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Property Operating Income Statement:
A Property Operating Income Statement is a report that shows how much money a property, like an apartment building or a shopping center, makes and spends over a certain period of time. This statement helps the property owner understand if their property is making a profit or losing money, by comparing the money coming in (like rent payments) to the money going out (like repair costs or taxes).
Let's say Mr. Davis owns a small apartment building, and he wants to see how well it's doing financially. He creates a Property Operating Income Statement for the past year. The statement shows that the building brought in $100,000 in rent payments from the tenants. However, Mr. Davis also had to spend money on various expenses, like $20,000 for maintenance and repairs, $10,000 for property taxes, and $5,000 for insurance. By looking at the Property Operating Income Statement, Mr. Davis can see that his apartment building made a profit of $65,000 ($100,000 in rent minus $45,000 in expenses) over the past year.
"A Deep Dive for Real Estate Agents and Appraisers"
A few more points to keep in mind about the Property Operating Income Statement:
Different timeframes: Property Operating Income Statements can be prepared for various time periods, such as monthly, quarterly, or annually. The choice of timeframe depends on the owner's preference and the level of detail needed for analysis.
Categories of income and expenses: The statement typically includes various categories of income, such as rent, late fees, or laundry revenue, and expenses, like maintenance, utilities, insurance, and property management fees. Organizing the statement into categories helps the owner understand the sources of income and the types of expenses involved in operating the property.
Net Operating Income (NOI): One of the key figures in a Property Operating Income Statement is the Net Operating Income, which is calculated by subtracting the total operating expenses from the total income. NOI represents the amount of money the property generates after covering all the operating costs, and it's a crucial indicator of the property's financial performance.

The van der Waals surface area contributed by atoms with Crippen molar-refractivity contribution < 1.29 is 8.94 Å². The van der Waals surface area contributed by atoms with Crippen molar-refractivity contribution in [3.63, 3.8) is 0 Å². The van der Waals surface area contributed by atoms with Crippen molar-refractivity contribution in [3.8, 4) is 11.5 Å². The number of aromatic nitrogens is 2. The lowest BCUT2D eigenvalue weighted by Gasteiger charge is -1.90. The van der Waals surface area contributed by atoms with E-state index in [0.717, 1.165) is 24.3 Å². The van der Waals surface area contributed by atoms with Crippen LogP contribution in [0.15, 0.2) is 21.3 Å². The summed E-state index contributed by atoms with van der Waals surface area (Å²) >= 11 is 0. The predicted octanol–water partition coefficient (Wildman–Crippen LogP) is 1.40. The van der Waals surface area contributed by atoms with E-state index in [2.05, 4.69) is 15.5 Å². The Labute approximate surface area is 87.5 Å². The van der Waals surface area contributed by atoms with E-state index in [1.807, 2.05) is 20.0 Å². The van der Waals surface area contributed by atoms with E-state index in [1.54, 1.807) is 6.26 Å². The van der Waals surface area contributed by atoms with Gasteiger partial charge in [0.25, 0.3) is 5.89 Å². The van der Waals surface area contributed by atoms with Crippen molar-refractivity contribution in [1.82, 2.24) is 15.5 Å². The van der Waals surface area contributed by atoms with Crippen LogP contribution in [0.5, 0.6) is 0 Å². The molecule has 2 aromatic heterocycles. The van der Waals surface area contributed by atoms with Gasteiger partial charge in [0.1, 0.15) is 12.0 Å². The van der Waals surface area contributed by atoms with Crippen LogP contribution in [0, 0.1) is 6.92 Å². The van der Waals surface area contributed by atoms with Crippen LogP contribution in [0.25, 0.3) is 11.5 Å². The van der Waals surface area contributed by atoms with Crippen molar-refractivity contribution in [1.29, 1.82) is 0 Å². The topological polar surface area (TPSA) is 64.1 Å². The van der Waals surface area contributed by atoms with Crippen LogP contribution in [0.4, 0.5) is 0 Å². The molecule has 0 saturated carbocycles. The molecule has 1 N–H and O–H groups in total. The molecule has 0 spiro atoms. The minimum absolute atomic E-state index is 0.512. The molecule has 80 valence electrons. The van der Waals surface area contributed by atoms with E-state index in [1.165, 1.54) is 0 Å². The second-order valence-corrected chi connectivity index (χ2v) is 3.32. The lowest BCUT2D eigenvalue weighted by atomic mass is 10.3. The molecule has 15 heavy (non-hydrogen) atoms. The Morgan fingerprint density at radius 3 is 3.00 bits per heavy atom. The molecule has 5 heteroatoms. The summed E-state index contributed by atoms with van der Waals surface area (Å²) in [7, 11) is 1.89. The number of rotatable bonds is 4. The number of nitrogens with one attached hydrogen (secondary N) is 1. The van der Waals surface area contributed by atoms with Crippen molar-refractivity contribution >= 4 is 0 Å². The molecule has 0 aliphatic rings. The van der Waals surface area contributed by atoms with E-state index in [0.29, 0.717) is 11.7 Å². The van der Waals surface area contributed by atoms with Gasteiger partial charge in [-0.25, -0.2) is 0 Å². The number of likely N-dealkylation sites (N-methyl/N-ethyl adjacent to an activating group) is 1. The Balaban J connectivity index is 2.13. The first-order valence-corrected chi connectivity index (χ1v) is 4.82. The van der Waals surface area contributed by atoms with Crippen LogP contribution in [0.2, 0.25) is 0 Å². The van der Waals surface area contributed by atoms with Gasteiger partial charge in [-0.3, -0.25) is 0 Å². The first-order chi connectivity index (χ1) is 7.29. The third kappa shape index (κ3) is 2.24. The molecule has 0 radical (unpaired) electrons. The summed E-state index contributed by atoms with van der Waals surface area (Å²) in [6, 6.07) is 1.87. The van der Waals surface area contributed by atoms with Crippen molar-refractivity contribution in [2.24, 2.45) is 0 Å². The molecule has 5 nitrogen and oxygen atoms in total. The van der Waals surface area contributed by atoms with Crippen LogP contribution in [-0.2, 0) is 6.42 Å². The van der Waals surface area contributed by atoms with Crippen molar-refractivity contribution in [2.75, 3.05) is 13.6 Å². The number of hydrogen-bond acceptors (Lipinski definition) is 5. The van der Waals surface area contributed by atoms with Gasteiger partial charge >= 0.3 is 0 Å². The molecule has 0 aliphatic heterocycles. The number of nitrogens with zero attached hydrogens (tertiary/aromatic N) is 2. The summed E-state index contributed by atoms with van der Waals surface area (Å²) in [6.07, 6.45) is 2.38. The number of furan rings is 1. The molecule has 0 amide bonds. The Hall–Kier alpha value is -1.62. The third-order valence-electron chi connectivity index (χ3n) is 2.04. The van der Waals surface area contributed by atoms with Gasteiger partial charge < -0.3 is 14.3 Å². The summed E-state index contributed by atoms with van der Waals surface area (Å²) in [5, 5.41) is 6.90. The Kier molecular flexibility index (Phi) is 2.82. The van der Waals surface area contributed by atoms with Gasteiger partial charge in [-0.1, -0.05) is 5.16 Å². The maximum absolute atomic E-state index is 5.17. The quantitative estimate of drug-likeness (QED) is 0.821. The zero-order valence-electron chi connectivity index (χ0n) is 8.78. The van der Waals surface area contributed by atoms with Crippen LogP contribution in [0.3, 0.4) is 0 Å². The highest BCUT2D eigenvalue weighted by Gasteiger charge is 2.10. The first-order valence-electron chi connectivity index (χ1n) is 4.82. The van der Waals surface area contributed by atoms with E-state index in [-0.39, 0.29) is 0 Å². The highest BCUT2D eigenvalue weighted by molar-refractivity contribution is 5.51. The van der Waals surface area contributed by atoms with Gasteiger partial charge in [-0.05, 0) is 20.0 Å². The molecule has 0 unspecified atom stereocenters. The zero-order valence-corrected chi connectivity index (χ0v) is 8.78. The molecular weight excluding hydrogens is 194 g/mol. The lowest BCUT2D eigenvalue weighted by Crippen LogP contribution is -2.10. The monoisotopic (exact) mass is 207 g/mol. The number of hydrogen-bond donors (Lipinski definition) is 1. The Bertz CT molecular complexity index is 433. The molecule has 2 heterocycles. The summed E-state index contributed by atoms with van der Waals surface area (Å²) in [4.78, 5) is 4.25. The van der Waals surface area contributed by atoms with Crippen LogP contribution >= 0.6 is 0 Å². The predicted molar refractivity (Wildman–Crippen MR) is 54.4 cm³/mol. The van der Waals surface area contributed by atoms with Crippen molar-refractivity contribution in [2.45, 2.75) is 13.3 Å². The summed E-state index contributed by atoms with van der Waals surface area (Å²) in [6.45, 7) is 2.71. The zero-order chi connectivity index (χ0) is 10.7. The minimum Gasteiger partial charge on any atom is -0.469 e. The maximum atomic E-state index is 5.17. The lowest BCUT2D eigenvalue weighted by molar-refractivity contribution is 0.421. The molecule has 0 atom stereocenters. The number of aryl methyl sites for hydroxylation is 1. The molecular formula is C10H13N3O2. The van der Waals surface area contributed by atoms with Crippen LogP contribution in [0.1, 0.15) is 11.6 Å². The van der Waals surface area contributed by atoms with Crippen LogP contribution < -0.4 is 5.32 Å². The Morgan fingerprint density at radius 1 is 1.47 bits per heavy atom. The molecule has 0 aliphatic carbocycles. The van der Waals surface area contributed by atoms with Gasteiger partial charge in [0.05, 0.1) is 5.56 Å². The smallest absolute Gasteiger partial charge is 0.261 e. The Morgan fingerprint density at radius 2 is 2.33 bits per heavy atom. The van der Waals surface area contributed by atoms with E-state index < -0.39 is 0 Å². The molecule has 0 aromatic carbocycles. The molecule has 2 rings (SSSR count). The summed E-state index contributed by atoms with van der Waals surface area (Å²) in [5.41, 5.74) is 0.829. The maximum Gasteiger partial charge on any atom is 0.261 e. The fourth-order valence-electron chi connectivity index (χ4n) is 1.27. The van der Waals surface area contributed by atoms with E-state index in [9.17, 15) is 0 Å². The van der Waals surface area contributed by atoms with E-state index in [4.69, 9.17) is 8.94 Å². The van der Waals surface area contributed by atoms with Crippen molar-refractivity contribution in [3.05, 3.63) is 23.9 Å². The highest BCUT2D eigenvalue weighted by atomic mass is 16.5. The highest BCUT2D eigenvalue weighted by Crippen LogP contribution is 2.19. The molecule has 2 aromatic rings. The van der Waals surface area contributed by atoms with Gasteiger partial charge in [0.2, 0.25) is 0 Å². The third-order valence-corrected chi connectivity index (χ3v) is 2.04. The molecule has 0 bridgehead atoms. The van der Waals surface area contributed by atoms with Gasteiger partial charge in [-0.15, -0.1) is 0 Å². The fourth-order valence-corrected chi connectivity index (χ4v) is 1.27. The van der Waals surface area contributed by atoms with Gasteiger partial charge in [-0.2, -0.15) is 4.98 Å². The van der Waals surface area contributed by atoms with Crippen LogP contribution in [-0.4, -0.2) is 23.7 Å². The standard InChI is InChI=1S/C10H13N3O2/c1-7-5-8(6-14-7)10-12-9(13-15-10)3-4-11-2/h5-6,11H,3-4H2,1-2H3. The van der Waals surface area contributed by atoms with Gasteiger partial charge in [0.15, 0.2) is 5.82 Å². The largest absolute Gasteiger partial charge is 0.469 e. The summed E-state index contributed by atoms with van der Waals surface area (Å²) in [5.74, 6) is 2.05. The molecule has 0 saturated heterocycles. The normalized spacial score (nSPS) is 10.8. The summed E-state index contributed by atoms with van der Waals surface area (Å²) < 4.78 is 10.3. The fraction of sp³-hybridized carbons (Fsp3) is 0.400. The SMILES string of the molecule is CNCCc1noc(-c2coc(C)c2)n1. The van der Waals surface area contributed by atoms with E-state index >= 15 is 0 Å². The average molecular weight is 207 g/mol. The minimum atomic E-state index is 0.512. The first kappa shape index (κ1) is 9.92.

Non-operating items: Property Operating Income Statements typically focus on income and expenses directly related to operating the property. However, they may also include non-operating items, such as capital expenditures (like roof replacement or major renovations) or mortgage payments, as separate line items. These non-operating items are important for the owner to consider, but they are not included in the calculation of Net Operating Income.
Analyzing performance: Property Operating Income Statements are useful for analyzing the performance of a property over time and comparing it to similar properties in the market. By monitoring the statement regularly, property owners can identify trends, such as increasing maintenance costs or decreasing rental income, and make informed decisions about managing their property.
"Wit & Whimsy with the Dumb Ox: Unlocking Knowledge with Rhyme:"
In the land of real estate, where properties abound,
An Income Statement helps owners see what's financially sound.
It's a report that shows money coming in and going out,
So owners can understand what their property's about.
Imagine Mr. Davis, with an apartment he owns,
Wants to see how it's doing, in numbers and tones.
He creates a statement for a year that has passed,
To check if his building is making money fast.
With tenants who pay him, a hundred grand it seems,
He subtracts all the costs, to find out what it means.
Maintenance, taxes, and insurance he pays,
The total expenses, they all come into play.
Subtracting the costs, the profit's revealed,
Sixty-five thousand dollars, his building has sealed.
So with this handy statement, like Dr. Seuss would approve,
Property owners can see how their investments improve!